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Beam Guide 2021 | Hidden blockchain transactions for privacy

BEAM is a scalable confidential cryptocurrency based on an innovative Mimblewimble protocol. This means that the values and metadata associated with transactions are completely hidden. No trusted set-up is required and congestion on the blockchain is avoided as confidential transactions are carried out in a prunable way, thereby improving scalability as well as privacy.

Beam aims to allow its users to create and trade any digital asset and build financial services within an ecosystem which is totally confidential. No addresses or personal information about users is stored on the blockchain, and although the team don’t yet know how many transactions per second Beam will be able to handle, they believe it will be slightly higher than Bitcoin and existing privacy coins. The development team is currently performing a testnet of ghostDAG to bring Beam to the next level. The performance will not be high enough for BEAM to be used as a means of exchange, and so the developers believe that primarily BEAM will be used as a store of value.

The versatile Beam technology allows for a variety of transaction types including time-locked transactions — which can be user specified with wallet settings to allow shielded coins to be unlinked from their historical path — escrow and atomic swaps. Multiple asset types can be created and exchanged via Beam, such as new currencies, real estate tokens and corporate debts. The Beam wallet can be downloaded for desktop or mobile and it has a built-in dashboard featuring actionable spend and earning insights to make budget management easier for individuals and small businesses.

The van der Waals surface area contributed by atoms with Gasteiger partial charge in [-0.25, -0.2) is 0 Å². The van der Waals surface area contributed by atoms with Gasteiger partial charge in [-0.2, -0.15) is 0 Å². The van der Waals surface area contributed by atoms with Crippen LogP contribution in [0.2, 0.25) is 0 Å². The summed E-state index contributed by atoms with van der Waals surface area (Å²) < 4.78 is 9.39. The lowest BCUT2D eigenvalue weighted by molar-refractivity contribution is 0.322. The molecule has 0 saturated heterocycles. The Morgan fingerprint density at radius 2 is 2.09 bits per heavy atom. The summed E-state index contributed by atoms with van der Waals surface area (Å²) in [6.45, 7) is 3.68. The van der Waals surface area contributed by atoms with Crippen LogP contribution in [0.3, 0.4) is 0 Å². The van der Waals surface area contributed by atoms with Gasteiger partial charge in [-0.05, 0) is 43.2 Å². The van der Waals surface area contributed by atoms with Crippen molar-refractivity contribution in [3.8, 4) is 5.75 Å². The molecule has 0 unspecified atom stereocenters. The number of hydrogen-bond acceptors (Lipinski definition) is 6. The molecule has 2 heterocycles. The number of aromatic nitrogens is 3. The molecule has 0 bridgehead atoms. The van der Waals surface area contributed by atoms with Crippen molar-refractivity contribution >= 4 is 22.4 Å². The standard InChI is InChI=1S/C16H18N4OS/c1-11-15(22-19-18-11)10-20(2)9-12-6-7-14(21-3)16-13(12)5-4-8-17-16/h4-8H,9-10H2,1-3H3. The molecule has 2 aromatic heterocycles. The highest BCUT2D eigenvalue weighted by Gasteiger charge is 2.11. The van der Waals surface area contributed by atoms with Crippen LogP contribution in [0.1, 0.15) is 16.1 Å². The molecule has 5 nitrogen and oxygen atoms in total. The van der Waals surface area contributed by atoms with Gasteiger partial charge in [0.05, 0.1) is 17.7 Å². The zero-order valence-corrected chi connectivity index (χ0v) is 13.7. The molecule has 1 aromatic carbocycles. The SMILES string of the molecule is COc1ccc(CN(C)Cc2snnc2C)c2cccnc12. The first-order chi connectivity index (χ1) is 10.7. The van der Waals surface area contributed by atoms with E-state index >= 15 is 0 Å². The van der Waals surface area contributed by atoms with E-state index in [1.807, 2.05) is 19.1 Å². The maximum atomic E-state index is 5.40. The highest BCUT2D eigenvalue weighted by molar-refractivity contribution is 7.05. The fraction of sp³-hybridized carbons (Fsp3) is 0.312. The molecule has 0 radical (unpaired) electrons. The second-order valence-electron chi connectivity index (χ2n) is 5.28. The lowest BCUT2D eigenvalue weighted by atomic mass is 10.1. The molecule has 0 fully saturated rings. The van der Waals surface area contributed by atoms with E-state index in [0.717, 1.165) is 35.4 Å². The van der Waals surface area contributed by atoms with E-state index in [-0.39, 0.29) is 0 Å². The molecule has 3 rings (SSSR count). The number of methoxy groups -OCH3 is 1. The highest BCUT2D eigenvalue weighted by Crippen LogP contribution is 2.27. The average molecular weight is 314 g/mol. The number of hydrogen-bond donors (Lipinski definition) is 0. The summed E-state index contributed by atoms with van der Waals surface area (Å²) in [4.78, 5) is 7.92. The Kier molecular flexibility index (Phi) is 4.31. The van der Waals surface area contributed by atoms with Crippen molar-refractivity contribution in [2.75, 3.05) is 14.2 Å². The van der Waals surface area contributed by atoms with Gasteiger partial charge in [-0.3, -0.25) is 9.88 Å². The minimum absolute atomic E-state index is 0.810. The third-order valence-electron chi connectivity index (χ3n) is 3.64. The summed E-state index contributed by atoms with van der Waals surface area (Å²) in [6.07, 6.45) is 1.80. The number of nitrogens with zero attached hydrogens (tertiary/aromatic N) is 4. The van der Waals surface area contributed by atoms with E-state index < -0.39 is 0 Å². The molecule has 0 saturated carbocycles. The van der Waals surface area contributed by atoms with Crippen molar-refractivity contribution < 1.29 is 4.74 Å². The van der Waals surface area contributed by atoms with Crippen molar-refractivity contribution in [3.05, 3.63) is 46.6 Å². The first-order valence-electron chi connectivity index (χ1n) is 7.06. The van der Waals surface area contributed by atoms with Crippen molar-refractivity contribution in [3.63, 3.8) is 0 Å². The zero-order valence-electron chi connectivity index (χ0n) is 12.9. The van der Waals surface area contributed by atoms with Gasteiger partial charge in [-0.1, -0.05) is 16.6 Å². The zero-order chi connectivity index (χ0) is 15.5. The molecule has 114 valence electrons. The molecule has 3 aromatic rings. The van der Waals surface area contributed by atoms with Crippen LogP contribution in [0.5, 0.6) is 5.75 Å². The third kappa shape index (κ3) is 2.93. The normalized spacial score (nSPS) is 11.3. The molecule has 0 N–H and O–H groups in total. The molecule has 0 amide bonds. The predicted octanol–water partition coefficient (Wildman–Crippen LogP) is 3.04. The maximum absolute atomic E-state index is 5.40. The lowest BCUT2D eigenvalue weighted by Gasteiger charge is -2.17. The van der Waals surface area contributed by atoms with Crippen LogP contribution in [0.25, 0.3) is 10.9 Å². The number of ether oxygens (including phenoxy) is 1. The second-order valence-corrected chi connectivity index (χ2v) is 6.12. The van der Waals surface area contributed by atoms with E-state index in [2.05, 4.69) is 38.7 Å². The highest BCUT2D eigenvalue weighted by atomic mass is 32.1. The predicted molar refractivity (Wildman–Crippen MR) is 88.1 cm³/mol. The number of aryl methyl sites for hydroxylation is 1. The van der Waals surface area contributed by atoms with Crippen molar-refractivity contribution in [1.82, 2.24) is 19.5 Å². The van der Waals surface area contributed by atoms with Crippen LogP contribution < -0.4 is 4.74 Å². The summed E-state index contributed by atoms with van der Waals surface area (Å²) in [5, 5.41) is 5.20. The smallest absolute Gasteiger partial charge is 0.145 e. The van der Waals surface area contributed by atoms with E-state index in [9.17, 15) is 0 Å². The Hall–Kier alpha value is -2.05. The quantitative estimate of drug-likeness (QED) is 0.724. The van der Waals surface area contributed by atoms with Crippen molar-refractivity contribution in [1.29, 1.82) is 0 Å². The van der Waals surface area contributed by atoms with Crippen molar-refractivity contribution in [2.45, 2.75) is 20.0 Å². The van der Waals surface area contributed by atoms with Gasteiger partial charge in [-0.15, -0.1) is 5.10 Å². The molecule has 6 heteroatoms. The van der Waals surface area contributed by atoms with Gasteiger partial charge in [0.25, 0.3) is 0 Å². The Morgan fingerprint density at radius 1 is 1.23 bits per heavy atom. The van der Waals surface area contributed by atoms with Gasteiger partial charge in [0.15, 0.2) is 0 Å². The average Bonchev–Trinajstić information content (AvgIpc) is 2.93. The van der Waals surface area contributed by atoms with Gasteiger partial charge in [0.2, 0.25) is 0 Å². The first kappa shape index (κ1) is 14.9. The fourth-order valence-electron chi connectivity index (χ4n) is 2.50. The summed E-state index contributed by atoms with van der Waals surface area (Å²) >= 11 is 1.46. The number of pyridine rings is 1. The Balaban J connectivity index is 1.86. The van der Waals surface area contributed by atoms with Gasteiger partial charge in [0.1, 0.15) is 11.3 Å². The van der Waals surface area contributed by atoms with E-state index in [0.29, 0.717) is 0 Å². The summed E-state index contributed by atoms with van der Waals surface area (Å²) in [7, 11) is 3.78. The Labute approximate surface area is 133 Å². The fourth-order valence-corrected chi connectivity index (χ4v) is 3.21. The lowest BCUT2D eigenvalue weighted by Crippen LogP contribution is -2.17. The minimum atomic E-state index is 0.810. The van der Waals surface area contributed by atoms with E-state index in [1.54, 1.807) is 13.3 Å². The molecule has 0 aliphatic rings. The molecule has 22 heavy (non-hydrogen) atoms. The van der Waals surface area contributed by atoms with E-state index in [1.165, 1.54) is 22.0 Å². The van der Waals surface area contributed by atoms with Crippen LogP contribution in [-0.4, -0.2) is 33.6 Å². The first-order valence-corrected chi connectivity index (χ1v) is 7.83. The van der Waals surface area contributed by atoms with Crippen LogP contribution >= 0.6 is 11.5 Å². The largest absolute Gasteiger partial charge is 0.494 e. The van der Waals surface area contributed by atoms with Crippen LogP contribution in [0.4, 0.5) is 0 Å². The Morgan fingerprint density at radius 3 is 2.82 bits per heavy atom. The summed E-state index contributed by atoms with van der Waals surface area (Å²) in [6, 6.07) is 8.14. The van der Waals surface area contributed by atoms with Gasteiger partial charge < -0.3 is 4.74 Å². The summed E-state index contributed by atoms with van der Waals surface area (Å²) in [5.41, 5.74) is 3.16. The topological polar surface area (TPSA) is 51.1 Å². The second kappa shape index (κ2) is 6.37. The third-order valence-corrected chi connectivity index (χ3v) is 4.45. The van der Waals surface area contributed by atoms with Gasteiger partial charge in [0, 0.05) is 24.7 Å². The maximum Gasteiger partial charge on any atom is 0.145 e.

Beam’s performance and absence of a trusted set-up present improvements upon the existing privacy coins. Monero, the most popular privacy coin, has a market cap of almost $2.5 billion and if Beam is to one day compete with it, that suggests it has the potential for growth to more than 90 times its current size.

The technology behind Beam

Beam was launched in 2018 with Alexander Zaidelson as CEO — an entrepreneur, executive and VC investor with much experience of developing startups having founded Wikitup and Nareos. Beam’s aim is to promote financial and general privacy. Transactions on Bitcoin and many other cryptocurrencies are stored in a public ledger accessible to anyone, which is a problem for businesses that don’t want their competitors to be able to see all their income and expenses. Beam provides confidentiality, but unlike Monero and Zcash, it also offers opt-in auditability, as digitally signed documents can be attached to transactions and specific auditors can be granted permission to inspect them.